However, it did not realize the sophistication of the voters, who were able to see straight through this scheme. As a result, the measure suffered a resounding two-to-one defeat. To bring an issue forward on a ballot requires a huge expense of taxpayers’ money. It begs the question: “When will they learn?”
Perhaps at the next election cycle, each council member will have that question answered for him.
Muirfield Village Court
On Nov. 6, you ran an article about a Public Broadcasting System reporter joining the Al Jazeera team. Smart move. Now all the reporter has to change is his mailing address.
Will the Public Service Commission (enabler of SCE&G and non-friend of the public) ever be held accountable for the disservice it has done to us in agreeing to all those utility increases, totaling of 23 rate increases in just eight years with a 47 percent increase in costs? People attend hearings before the PSC contesting SCE&G’s over-the-top rate increases.
Indeed, thousands of people statewide, myself included, went to meetings to testify and complain. What for? SCE&G still got its rate increases, albeit smaller increases than had been requested.
It’s always a lower amount than requested, I guess, to say, “Well, you’re only going to have to pay a 4 percent increase instead of, say, an 8 percent increase.” However, these regular rate increases have put a real hurting on the average family.
Why is this allowed to go on and on with no accountability? Where are our legislators, our city and county representatives? Who is ever going to speak up for John Q. Public? Certainly not the PSC (not in public service to me).
I read an article that made it quite clear: Businesses are doing great, but the economy as a whole is not. Don’t businesses know that if they don’t hire people, people can’t buy stuff, even stuff that is necessary, like electricity? I wanted to make a sign saying “Zero jobs, zero pay, zero purchases, zero growth.” It’s quite simple, yet people who have plenty are oblivious to their fellow citizens. I wonder what their conscience tells them, or maybe they just tuck that old conscience away.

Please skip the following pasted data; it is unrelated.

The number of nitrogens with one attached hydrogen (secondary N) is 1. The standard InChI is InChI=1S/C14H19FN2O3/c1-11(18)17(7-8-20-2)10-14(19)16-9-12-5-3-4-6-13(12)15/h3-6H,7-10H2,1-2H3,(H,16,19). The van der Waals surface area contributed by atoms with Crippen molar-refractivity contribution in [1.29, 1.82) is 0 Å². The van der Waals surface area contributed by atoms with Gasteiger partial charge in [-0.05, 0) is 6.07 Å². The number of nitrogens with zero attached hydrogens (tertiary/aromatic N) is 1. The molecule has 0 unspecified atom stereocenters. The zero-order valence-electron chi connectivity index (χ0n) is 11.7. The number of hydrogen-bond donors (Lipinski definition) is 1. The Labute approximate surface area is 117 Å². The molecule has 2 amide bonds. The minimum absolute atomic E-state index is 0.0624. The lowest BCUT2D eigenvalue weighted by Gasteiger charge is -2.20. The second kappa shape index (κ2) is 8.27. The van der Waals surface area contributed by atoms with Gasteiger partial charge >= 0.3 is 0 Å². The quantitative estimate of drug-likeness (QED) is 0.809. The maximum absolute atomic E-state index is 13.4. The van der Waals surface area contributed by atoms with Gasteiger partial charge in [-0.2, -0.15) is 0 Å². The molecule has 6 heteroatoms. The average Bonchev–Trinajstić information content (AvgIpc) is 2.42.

W. Liberty Meadows Drive
It was a wonderful Wednesday night to attend the Charleston Concert Association’s recital by baritone Nathan Gunn, accompanied by his wife, pianist Julie Gunn, at the Sottile Theater. Our seats were in the last row of the balcony. The first usher did not know where our seats were located. Then things spiraled downward. Three ushers talked during the performance. A lady got up during the performance, and not one usher prevented the door from slamming directly behind our seats.
A male usher from downstairs came up after the intermission and began talking with the others while Nathan Gunn was singing.
I am always inspired to read how Charleston is a polite city. These ushers failed to meet those standards.
Olympia Fields Lane
Respect for dead
I want to thank the community of Summerville for its show of respect as John McMillan’s funeral procession passed through town.
John was a longtime resident of Summerville, where he raised two children and lived with his wife of 54 years until he passed in late October.
As family friends, my wife and I attended the service and followed the family to Summerville Memorial Gardens. It was on the trip through town that I was so impressed.
Cars stopped, and the community waited for the procession to make its way through. No cars moved until everyone had passed by. In today’s busy world it was refreshing to see such a display of respect by not one but all in traffic that day.
It was nice to see that Summerville still holds onto its values.